Now, nobody ventures seriously to
predict an end; everybody agrees
that it is a long way ahead, and that
the horrors yof the first year will be
made more horrible by those yet to
This is assuredly one instance in
which preparedness for war is in
surance of peace. Preparedness for
war will be set afoot the day Con
gress meets. The purpose of prep
aration will be proclaimed in the call
for Congress to meet.
Russian generals are showing
great bravery in sticking by their
telephones during attack in electric
New Jersey man who has a towel
sewed up inside his anatomy is en
vied by all. He knows where to find
one whenever he has an eyeful of
shaving soap.
Col; John Ha'nnan Asserts Loose
' MetHo'ds'Were Used by Serv
ice in Passfng Boat.
(Continued from,FlraJ. Page.)
not an accident. It would not' be
right to say trjat'the officers of the
lin6 or the inspection officers de
signed and staged such a tragedy
as occurred in th$ Chicago river.
But'in truth the occurrence cannot
be put in the category of' accidents.
It was the direct result of 'the
policy of gambling with human
lives to make dollars.
"The steamboat managers want a li
cense to carry an exceaslvc number of
passengers so that they may pile up
profits. The law clothes the board of
supervising Inspectors with power to
make tho rules and to limit the num
ber of passengers. The steamboat
owners bring pressure to bear upon
the inspectors to the' end that tho door
Is opened wide and these stfcamers per
mitted' io crowd their decks with pas
sengers and to equip their boats with
a minimum of llfc-savlng devices. That
there have not been numbers'of similar
disasters must be attributed io good
luck and the protection of Providence
rather than to any protection fur
nished by the United States Inspection
Service or by any regard of their ob
ligation to the public on tho part of
the vessel owners. '
"The lnsoectlon service, cannot claim
that it has not been warned. Victor,
Olander has frequently been bcrore
the. supervising Inspector general and
the committees of Congress represent
ing the Lake Seamen's Union and
called attention to the danger of over
loading. He especially directed atten
tion to thc danger of crowds placed on
boats of the Eastland type. He point
ed out that they were liable to cap-
slse -and In such an event that hun
treds of lives would be lost. Ho has
not only pleaded with the department
to have the rules changed with respect
t6 lake steamers but he has pointed
out lnPnjany ways the laxity of the
Inspection service upon the Great.
Lakes'. Presumably because he has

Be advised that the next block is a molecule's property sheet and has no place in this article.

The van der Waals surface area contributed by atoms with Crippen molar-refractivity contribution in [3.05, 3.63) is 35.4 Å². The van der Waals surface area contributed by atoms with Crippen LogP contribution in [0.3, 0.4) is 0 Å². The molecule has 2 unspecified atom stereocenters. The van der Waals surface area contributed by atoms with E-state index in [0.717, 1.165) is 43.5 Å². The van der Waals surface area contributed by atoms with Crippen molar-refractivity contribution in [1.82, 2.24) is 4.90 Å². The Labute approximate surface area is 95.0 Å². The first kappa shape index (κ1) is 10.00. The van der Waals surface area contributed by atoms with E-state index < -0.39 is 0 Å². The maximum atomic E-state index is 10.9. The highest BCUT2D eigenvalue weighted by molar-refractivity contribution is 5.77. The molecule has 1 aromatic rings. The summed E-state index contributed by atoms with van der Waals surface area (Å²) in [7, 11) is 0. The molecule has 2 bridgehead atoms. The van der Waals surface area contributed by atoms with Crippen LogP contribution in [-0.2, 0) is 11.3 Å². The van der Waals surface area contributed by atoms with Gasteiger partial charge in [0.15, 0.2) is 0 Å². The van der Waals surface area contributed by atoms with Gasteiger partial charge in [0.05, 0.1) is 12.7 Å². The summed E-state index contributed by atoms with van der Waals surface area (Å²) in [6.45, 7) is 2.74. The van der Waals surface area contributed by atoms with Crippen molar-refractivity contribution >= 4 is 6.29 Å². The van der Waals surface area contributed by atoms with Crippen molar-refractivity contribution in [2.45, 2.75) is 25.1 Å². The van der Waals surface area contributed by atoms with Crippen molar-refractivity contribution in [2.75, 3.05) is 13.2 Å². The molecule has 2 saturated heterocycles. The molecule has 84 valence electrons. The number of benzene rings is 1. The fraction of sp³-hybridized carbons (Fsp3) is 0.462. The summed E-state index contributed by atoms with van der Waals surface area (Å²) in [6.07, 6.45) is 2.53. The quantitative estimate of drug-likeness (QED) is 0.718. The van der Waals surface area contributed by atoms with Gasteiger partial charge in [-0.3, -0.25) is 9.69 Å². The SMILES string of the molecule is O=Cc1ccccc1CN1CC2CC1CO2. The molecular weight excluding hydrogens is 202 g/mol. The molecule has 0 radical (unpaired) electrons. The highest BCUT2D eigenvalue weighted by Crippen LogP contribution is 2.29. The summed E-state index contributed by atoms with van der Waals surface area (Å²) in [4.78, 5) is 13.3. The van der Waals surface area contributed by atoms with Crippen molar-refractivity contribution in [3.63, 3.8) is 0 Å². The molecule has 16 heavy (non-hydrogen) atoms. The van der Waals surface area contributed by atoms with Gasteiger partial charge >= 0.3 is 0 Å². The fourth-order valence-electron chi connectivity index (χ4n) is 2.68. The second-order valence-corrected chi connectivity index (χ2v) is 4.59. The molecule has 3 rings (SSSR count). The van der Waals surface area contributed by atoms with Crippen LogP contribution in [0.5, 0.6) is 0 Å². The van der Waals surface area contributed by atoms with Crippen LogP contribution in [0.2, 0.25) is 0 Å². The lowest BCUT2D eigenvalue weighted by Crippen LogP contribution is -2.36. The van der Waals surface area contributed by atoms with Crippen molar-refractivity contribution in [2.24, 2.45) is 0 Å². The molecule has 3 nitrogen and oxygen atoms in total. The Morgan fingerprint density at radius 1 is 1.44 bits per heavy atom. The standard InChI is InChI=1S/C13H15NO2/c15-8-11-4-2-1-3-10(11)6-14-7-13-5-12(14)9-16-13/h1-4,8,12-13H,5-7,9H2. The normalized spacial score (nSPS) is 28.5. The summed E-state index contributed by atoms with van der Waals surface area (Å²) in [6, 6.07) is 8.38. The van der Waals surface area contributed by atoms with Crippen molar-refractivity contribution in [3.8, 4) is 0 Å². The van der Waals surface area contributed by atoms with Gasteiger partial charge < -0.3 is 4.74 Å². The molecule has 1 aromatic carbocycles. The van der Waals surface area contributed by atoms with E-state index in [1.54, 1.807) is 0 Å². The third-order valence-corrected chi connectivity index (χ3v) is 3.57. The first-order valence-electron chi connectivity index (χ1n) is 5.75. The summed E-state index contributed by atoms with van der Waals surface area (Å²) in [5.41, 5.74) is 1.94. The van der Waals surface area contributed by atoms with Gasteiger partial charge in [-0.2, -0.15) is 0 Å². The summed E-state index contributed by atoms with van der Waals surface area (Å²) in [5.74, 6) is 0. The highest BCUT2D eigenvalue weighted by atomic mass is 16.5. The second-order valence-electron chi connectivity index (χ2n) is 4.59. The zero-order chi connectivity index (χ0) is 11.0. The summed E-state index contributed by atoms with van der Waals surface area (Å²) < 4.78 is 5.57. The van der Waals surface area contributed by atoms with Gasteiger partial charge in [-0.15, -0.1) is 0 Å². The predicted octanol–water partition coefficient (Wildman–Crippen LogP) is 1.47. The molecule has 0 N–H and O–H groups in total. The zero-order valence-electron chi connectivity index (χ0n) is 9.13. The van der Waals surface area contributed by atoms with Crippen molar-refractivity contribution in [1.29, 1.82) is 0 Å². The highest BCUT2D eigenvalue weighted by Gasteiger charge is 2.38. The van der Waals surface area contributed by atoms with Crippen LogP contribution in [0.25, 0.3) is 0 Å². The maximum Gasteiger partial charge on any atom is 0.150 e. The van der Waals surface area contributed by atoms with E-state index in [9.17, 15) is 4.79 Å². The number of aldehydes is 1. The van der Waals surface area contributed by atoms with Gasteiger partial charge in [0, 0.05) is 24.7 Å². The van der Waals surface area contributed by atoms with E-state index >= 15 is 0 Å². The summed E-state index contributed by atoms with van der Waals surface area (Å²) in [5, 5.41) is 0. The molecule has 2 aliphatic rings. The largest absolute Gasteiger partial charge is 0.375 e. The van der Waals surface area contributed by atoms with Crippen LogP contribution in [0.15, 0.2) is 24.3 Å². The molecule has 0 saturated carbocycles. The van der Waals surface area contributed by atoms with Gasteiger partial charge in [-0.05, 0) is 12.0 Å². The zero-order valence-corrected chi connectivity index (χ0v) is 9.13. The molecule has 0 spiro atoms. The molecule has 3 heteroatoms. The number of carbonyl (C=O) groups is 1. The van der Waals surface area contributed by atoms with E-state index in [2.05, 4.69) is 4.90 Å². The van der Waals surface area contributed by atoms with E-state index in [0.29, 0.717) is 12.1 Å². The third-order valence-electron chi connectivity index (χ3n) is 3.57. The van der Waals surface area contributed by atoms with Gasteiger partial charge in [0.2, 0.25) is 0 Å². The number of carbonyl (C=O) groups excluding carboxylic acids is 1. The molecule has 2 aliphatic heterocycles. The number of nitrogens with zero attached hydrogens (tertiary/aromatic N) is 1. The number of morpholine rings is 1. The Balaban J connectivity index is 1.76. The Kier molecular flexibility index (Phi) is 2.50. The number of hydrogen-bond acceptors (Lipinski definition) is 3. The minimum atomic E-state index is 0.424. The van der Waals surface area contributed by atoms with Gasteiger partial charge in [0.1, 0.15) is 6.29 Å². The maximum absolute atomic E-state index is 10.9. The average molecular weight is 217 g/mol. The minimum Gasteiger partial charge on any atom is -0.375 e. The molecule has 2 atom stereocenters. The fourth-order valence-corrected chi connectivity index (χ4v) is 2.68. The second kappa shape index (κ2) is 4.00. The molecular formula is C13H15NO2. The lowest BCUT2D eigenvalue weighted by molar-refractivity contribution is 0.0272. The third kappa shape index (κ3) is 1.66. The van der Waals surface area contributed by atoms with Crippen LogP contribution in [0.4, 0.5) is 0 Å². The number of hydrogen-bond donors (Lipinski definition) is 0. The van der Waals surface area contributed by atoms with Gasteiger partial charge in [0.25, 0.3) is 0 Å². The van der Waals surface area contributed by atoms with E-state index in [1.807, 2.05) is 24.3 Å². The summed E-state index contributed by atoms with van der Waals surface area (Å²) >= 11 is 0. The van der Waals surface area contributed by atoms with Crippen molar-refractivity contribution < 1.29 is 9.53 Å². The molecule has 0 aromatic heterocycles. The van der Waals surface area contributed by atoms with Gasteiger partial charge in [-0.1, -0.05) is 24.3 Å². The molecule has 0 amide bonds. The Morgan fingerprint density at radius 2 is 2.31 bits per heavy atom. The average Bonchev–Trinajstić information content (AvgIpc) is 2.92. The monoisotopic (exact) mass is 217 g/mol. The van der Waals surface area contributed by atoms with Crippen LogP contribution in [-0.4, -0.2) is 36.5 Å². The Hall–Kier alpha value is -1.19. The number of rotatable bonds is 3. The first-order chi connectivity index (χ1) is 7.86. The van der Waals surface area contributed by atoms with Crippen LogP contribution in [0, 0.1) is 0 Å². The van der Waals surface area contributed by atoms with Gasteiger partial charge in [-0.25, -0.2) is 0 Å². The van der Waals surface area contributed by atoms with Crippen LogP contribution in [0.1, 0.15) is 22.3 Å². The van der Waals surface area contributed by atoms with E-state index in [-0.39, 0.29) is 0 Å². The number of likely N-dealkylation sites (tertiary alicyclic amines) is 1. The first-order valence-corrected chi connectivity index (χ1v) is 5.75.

represented the Interest of the men
employed upon the 'vessels his plas
Mere discounted and his, warnings un
heeded. Vindicates, Olander.
'The Knstland traredv vindicates'
Olander but whfe'does It leave thc
"To b tain" an mflerstaii'dlng of the
rule under .which thT d6prtment per
mits these excursion atcahicrs to load
all that ls neces'saf y "lfa to measure a
space three feet square on your floor.
That space representing nine square
feet Is a little In excess of the space al
towed each passenger on the deck of the
Kastland or any other of these excur
sion steamers loaded to tho limit of
thr inspection certificate during the
excursion season. It must bo remember
ed that this nine square feet Includes
the space upon the decks used as prom
enade and also all the floor space In the
staterooms, dlnlngand other saloonsc. the
cabins, in fact all of the floor space
which the passengers occupy or may
occupy. Besides the passengers there
Is the furniture, the chairs, and loung-ln-
benches and tables and all of the
operating pharphernalia which Is on the
deck. When all of thc stateroom and
saloon and cabin floor space Is substrac
ted from the total It will reduce tho
promenade deck space to a mere frac
tion of this nine square feet and then
the crowding upon tho upper decks can
readily be understood. To aid your com
parison of this take a string twelve feet
lone and place It In a square on the
floor. You will then see how little
space Is allowed each passenger.
"An Inspection scrvlco that will isiue
and defend certificates buch as was
held by tho Eastland has no conception
of Its duty to thc public, (n Issuing
those certificates the service has bowed
to the wishes of the ship owners.
Permitted Wrongs.
"The service has permitted thc doing
of the things which were primarily re
sponsible for the Chicago tragedy. The
service never has and never will be ablp
to convince the public that a ship which
on 'May 14 going not more than flvo
piles from shore would be permitted
to carry only 147 passengers should be